A journey through the year in North Northumberland, showing some of the things you can expect to see and enjoy in each of the seasons, during a visit to this most beautiful landscape – the ‘Secret Kingdom’.
Right place, right time. On the Bank Holiday Monday one of our Team members happened across a group of nine walkers and two dogs on the Salter’s Road at the eastern edge of the Uswayford Forest. This is one of the more remote parts of our beautiful National Park.
The walkers stopped our Team member and asked for directions. It turns out that the group of walkers were intending to climb Windy Gyle having set off from Barrowburn. They were now a good 6km off course and were heading towards the Breamish valley!
Given the time a decision was taken by the Team member to shuttle the group back down the Usway valley to the track heading south to Barrowburn over Middle Hill. Thankfully his 4×4 was close at hand and meant for a swift transportation of the group.
The group then walked back the last few kilometres to Barrowburn having never made the summit of Windy Gyle. Our Team member waited at Barrowburn to see the group coming safely down the hill before heading home.
The actions of our Team member certainly avoided a search for the full Team later in the day.
The incident involved one Team member for 1hr 55mins.
This event is designed as a personal challenge that is accessible to all. We’ll be in strategic places along the routes, to provide encouragement and light refreshments, and so that if it becomes ‘too much of a challenge’, a Land Rover back to the village is possible. It’s a great opportunity to get high into the hills of the Northumberland National Park, have a great time with friends, and possibly make some new friends along the way.
There is a choice of two routes:
– Terry Lynn long route is about 23 miles and over 4000 feet of climbing
– Eileen Lynn short route is about 18 miles and over 3000 feet of climbing
An early morning call from the Border Search & Rescue Unit this morning for possible assistance with evacuating a walker who had been found in a hypothermic condition on the Border Ridge. The casualty was re-warmed in the Auchope shelter on the Pennine Way before being evacuated.
Without a doubt the emergency shelter built by the Northumberland National Park with assistance from Mountain Rescue volunteers has once again helped to save another life.
A total of 20 Team members were on standby for just over 2 hours.
On Saturday the Team provided casualty care and evacuated a female walker who was participating in the St Cuthbert’s Challenge Walk. She had fallen badly near to Hethpool damaging her ankle, possibly fractured, and was advised to attend Alnwick Infirmary for further assessment.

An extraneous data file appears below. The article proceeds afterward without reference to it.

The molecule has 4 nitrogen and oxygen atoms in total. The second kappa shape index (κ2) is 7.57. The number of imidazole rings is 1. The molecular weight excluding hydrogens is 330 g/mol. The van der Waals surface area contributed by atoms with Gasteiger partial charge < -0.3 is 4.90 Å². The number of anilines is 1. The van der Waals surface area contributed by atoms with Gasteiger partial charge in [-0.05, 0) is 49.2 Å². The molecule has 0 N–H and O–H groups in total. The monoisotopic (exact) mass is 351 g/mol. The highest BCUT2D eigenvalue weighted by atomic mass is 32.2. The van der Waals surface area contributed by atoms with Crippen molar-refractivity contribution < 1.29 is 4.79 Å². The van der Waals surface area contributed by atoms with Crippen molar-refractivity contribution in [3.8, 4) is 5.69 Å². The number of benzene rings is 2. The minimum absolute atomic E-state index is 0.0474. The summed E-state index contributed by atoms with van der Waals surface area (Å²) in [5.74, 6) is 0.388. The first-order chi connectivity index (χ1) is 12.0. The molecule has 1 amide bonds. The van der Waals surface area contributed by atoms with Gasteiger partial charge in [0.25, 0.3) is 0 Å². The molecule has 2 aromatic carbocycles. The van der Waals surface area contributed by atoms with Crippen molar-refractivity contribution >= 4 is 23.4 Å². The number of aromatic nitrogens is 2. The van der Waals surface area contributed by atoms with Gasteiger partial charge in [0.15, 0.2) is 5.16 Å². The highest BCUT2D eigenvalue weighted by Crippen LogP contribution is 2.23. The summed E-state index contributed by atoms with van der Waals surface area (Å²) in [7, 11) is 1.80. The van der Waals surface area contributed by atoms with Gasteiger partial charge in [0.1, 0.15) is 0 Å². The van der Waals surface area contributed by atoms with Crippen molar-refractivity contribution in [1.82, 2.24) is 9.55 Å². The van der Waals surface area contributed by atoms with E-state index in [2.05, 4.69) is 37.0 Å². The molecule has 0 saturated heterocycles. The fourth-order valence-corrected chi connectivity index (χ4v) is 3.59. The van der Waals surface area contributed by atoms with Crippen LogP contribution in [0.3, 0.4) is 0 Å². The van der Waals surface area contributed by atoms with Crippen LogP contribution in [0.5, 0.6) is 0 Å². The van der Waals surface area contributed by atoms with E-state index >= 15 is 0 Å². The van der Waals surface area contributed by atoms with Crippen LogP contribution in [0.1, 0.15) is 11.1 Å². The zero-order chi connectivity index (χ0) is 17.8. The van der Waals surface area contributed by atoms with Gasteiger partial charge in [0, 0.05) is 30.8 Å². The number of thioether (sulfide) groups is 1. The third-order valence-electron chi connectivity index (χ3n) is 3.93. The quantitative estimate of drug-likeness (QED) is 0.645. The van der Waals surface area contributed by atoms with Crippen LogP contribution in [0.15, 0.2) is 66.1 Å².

Looking for something fun to do outdoors in the glorious sunshine of the Northumberland National Park tomorrow?
We’ll be at the annual St Cuthbert’s Way Challenge Walk, providing some first aid cover for the event. It’s not too late to sneak onto the event – Book online via the link below – A percentage of the entry fee goes straight into the running of the Northumberland National Park Mountain Rescue Team, giving you that nice warm and fuzzy feeling inside.
Come and say hello to the Team while you’re there!
In this our 50th year we are going all out to try to raise £50,000. The funds raised as part of our “50 for 50” campaign will help us to convert a recently donated trailer into a new mobile control/command unit (£25k), purchase new communications technology such as digital high band radios (£20k) and invest in additional equipment including dry suits and personal flotation devices to ensure the safety of our Team members when working around water (£5k).
As a charitable organisation, run by volunteers, we are reliant on the generosity of the general public to fund the life saving, emergency service we provide. Donations, no matter how small or large, towards our £50k target would be gratefully received.
The Team is celebrating its 50th Anniversary this year. Following a tragic incident involving two shepherds near Ewartly Shank, a number of voluntary wardens from the Northumberland National Park formed the Mountain Rescue Team in 1965. Since that time the Team has been providing a life saving, emergency service.
To mark our 50th Anniversary we will be launching our “50 for 50” fund-raising campaign. More details to follow.